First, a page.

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MongoDB gets incremental restores ... for a price

10Gen cranks monetization handle to lift MongoDB into the cloud

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MongoDB steward 10Gen is trying to squeeze money out of heavy users of the open source NoSQL database, and has set aside almost a petabyte of raw storage to deal with initial demand for a new backup-and-restore service.

Like other companies that shepherd an open source product (Canonical – Ubuntu, Basho – Riak, et cetera), 10Gen has to walk a fine line between introducing features that enterprise users want, while not alienating standard developers of the free version who may feel left out.

The MongoDB Backup Solution, announced Tuesday, is an attempt by the company to walk this tightrope. The technology provides a way of incrementally backing up the database, where previously it was only possible to do full backups and restores via the native mongodump and mongorestore utilities.

"Technically there's nothing special about what we did, but I think there's a lot of caveats to making it work well," 10Gen's chief technology officer Eliot Horowitz told The Register. "Anyone could do it – it is no lock-in, there's no magic feature we added to make it work, it's just using the replication internals in a different way."

The technology will be available in two variants – an as-a-service version for small and medium-sized enterprises, and an on-premise version for large enterprises. The as-a-service version has a complex pricing scheme that encourages companies to snapshot often as long as their datasets are not expected to dramatically change from day to day.* Enterprise pricing has not been decided upon yet, but the company has considered wrapping it in as part of an overall enterprise per-node fee, Horowitz indicated.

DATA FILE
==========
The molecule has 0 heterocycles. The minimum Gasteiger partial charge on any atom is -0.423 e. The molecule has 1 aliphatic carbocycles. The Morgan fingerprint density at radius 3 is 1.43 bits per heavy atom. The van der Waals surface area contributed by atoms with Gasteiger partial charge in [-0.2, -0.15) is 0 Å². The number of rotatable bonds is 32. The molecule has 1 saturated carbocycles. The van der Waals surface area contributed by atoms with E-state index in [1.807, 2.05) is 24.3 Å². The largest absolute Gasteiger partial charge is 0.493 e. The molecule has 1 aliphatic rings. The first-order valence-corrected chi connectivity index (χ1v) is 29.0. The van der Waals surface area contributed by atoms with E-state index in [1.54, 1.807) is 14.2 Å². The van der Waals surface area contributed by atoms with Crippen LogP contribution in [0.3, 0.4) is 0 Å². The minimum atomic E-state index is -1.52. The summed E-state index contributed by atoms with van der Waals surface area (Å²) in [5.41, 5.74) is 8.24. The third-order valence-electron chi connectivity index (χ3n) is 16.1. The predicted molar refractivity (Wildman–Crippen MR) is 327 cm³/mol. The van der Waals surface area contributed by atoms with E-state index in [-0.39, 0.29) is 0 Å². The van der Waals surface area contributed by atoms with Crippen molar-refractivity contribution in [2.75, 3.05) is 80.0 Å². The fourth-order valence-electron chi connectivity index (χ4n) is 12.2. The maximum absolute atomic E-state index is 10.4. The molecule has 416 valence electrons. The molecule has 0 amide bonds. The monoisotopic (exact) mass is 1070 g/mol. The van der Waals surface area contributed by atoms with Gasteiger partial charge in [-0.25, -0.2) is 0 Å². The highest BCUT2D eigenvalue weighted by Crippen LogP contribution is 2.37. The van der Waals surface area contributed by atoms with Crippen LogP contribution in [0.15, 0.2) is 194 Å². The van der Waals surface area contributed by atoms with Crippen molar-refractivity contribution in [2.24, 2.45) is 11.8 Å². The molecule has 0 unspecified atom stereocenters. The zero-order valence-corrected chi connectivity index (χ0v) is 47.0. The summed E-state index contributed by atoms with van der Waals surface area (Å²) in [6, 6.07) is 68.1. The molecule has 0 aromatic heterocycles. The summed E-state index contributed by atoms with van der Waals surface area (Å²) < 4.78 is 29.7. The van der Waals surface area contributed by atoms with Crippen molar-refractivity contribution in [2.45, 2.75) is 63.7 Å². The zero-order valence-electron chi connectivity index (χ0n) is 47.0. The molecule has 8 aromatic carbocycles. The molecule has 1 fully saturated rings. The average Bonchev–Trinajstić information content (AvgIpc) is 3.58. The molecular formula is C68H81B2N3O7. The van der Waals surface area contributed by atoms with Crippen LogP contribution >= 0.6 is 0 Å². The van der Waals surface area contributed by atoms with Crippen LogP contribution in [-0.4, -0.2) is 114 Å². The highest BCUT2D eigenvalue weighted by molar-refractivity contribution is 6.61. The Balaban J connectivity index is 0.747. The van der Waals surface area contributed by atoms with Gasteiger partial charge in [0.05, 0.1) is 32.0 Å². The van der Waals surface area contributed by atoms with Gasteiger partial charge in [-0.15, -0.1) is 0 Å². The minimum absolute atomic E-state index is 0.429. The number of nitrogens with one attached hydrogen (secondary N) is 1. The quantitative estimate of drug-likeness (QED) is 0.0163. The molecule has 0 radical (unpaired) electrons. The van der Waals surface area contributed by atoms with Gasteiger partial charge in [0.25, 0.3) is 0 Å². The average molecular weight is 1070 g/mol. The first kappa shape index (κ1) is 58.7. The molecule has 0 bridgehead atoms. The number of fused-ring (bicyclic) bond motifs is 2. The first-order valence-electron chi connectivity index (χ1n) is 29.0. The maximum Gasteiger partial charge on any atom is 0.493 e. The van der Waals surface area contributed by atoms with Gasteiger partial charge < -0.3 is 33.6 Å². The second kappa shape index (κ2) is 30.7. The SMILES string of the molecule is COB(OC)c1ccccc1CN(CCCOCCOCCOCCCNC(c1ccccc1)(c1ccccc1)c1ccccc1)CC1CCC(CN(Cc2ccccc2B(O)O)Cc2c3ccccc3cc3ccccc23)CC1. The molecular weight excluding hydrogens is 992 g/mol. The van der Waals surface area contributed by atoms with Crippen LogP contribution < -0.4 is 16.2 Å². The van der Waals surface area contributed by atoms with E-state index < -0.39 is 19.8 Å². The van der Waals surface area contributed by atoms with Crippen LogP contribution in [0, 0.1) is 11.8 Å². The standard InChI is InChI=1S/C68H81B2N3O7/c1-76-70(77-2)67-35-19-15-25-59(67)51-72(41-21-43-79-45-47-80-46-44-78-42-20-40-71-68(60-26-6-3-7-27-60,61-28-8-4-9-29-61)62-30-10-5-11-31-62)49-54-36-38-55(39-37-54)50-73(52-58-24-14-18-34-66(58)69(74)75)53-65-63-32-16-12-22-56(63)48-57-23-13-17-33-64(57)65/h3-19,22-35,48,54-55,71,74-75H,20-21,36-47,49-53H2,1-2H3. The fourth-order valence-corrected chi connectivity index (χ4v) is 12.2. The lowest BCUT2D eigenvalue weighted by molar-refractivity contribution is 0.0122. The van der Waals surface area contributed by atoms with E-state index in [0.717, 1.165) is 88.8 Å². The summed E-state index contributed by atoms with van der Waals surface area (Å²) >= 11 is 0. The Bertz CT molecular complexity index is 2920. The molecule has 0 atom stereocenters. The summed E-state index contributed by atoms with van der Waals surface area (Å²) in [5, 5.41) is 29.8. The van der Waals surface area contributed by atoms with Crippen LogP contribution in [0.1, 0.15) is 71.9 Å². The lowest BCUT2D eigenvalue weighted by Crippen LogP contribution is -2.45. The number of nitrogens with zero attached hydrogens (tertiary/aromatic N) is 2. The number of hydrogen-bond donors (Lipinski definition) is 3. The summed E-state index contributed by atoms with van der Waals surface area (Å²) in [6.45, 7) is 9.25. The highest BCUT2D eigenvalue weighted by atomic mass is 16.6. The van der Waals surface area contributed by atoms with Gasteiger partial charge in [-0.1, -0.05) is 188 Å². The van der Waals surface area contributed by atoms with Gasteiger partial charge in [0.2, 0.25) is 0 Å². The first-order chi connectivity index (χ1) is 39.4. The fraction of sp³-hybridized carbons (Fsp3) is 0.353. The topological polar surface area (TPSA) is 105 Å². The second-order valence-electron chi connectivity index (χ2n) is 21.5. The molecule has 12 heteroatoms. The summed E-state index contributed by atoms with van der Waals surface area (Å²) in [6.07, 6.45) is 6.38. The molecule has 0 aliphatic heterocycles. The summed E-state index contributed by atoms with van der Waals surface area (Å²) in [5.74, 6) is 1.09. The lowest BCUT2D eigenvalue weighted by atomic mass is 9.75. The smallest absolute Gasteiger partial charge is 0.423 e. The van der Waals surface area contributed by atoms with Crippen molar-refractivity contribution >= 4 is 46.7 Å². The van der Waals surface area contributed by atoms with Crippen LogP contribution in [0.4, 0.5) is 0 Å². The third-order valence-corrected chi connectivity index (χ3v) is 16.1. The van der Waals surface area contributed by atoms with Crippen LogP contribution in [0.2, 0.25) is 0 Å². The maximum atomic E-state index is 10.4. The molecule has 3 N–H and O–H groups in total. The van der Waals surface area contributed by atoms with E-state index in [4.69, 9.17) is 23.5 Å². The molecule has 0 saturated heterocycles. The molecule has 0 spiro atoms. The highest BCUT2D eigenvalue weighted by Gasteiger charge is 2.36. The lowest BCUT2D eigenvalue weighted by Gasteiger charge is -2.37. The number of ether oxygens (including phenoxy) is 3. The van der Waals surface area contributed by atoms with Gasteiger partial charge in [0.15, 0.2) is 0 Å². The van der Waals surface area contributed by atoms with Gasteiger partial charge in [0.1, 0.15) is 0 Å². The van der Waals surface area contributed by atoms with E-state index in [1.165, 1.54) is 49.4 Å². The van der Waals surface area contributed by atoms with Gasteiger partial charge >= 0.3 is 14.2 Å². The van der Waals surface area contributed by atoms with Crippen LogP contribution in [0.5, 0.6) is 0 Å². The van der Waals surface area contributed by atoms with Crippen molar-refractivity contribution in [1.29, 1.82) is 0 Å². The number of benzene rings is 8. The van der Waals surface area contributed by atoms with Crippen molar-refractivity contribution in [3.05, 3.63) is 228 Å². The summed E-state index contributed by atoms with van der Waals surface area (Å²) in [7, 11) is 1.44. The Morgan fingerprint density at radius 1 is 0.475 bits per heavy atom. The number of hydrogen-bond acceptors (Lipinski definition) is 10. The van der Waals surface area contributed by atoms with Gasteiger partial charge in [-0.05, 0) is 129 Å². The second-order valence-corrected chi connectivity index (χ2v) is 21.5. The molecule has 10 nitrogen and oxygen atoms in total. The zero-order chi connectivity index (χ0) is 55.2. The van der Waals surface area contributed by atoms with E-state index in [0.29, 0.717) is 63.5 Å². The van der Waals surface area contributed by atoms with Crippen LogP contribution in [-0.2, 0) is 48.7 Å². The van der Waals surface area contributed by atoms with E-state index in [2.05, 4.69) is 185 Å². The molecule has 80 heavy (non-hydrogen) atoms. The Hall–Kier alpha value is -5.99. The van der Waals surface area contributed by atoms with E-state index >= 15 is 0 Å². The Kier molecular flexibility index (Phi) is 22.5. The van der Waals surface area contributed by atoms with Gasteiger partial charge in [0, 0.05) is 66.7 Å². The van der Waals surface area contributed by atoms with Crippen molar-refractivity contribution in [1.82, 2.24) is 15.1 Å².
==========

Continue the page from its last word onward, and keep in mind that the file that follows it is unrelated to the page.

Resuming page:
All transferred data is SSL encrypted, and two-factor authentication is required for restores. Backups are stored in multiple, geographically dispersed data centers. At the moment, these bit barns are located in US-based colocation facilities operated by Global3 and Equinix, so Euro-punters worried about latency and US interception of data under the Patriot Act and FISA should steer clear. 10Gen hopes to expand internationally this year, Horowitz said.

Like MongoDB's other recently introduced enterprise features – Kerberos authentication and on-premises monitoring – 10Gen expects to keep the technology proprietary for now. "This is not something we're looking to opensource at this point," Horowitz said. "We think enterprises like backup solutions that are integrated very deeply with the technology. On the service side, I think that makes a lot of sense."

The company has set aside almost a petabyte of raw storage capacity across a mixture of flash and spinning disk, and expects to increase this over time.

Customers can reserve a spot for a limited release of the technology beginning on Tuesday, and MongoDB expects it will become generally available in Summer 2013. ®

* Bootnote

The initial cost of transferring the MongoDB snapshot to 10Gen is nil, and thereafter admins are charged $2 per gigabyte of transferred data, along with an individual snapshot cost of $0.01, and $0.08 per stored gigabyte. As the backups are incremental, the cost is according to the churn of the dataset, so a 15GB pool may only see 500MB of data change per day.

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